San Jose has a fair share of homeless encampments, many of which are tucked away next to freeways, underpasses, or dried-up creek beds.
The Mercury News reported in September that the city has allocated $3 million dollars for a campaign to clean up trash that has been accumulating at these camps over the last year.
But now, the City of San Jose has partnered with Mastercard on a program to pay homeless people to clean up their own trash at messy camps.
City officials including San Jose Mayor Sam Liccardo held a press conference on Thursday at Roosevelt Park to reveal the new pilot program under the BeautifySJ initiative called “Cash for Trash.”
The program provides homeless residents with bright green trash bags and a Mastercard debit card. When residents clean up 1 full bag of garbage they get $4 dollars added to their reloadable card.
Individuals would be limited to making $20 per day through the program, and there would be restrictions on using the money to buy alcohol and tobacco.
According to KGO, the program was supposed to launch in February but was delayed due to the pandemic. It will now launch at over 40 locations throughout San Jose and is expected to help around 400 homeless people.
One of the goals of the program is to build a better relationship between the city and its homeless population.
"As we build that trust and partnership with our encampment residents, it allows them to kind of do a warm handoff to the next rung. So, now we can get our outreach workers, social workers, and mental health to come in," Olympia Williams, Program Manager for Beautify SJ told KPIX.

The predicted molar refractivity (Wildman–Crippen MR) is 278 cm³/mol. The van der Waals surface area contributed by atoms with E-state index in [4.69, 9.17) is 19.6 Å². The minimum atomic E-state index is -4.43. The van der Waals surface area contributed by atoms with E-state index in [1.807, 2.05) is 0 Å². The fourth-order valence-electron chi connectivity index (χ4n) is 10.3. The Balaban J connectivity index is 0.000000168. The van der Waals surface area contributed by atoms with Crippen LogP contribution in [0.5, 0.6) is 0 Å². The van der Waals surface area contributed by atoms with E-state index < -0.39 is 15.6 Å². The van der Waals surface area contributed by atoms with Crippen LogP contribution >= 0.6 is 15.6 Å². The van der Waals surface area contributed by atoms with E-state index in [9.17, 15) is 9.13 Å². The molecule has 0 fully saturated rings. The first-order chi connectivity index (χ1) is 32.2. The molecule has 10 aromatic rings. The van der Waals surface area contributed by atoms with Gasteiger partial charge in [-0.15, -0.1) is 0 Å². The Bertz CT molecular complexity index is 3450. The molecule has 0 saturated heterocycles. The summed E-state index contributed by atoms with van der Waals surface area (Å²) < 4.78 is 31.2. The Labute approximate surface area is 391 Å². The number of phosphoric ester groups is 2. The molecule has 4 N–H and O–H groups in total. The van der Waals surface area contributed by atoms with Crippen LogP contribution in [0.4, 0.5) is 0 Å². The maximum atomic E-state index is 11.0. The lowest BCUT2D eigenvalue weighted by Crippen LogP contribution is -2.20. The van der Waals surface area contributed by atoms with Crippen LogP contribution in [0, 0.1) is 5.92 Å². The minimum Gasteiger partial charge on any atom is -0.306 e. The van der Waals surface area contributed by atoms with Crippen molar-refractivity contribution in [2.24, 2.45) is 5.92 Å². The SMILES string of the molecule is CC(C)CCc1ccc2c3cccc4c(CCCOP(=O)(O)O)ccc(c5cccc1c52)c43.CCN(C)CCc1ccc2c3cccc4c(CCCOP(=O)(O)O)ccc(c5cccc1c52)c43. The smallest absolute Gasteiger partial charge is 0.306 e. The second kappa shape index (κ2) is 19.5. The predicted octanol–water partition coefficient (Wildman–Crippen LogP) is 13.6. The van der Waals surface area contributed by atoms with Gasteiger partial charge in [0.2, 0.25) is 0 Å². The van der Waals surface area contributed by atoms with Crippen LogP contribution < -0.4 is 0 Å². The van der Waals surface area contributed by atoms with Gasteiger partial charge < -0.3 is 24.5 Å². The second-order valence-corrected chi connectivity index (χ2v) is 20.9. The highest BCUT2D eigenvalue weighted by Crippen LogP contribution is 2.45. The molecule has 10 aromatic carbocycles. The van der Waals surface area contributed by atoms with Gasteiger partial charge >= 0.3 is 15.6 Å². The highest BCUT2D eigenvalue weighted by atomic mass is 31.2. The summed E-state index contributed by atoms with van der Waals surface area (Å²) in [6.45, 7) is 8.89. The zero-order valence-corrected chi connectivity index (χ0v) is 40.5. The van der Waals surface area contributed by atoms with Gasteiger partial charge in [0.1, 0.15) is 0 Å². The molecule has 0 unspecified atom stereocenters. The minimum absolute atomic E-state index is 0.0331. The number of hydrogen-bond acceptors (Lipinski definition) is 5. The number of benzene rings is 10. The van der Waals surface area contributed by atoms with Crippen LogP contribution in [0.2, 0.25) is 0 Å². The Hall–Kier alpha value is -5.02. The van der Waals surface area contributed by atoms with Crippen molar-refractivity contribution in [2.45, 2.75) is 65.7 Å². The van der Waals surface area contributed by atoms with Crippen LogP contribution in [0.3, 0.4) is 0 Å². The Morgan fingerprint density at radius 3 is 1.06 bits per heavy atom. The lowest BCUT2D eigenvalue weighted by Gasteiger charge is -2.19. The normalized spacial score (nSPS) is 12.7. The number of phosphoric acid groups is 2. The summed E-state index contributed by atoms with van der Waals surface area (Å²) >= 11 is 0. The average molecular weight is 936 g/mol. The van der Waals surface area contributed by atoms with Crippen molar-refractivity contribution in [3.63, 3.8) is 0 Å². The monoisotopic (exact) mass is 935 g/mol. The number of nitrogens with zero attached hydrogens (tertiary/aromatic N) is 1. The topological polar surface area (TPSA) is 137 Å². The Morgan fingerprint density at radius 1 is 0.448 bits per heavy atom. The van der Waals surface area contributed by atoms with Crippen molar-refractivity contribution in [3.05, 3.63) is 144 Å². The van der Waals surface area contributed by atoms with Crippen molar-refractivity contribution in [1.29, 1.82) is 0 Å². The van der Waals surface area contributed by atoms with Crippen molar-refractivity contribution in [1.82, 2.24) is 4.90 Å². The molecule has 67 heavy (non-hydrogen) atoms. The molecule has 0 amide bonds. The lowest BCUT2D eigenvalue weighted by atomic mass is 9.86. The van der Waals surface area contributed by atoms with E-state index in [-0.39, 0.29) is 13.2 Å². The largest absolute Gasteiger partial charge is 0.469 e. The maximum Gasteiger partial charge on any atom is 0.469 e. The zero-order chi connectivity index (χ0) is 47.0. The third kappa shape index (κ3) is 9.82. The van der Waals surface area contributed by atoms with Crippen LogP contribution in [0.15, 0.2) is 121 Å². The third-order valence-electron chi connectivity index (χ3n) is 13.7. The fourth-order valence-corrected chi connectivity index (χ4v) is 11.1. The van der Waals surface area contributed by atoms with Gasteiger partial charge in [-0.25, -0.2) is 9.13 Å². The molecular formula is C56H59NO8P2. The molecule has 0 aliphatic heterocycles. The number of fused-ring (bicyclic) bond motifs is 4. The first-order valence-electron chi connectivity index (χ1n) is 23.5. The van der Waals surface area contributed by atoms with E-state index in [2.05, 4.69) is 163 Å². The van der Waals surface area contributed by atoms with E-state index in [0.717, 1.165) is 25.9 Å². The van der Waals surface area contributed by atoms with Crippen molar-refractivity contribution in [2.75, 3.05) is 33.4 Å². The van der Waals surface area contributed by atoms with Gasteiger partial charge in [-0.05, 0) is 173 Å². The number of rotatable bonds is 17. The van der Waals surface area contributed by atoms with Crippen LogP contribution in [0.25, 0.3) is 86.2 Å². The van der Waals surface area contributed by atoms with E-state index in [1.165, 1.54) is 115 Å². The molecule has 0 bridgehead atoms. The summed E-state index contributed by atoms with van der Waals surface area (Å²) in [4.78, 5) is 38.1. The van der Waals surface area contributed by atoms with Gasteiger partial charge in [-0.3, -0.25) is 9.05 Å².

"I have spoken with many homeless residents who have expressed a desire to be part of the solution. Through Cash for Trash, we enlist our homeless neighbors in our battle against blight while paving a pathway for future interactions that will open many of our homeless residents to services and assistance," Mayor Liccardo said at the press conference.
KPIX reports that along with help from Mastercard to help pay for the program, $50,000 will come from a City Covid-19 relief fund and Valley Water is donating $60,000.
The program is the first of its kind in the nation and Mayor Liccardo says that other cities like Austin, Texas, Chattanooga, Tennessee, and West Sacramento are already looking at trying to launch the program to help their homeless populations.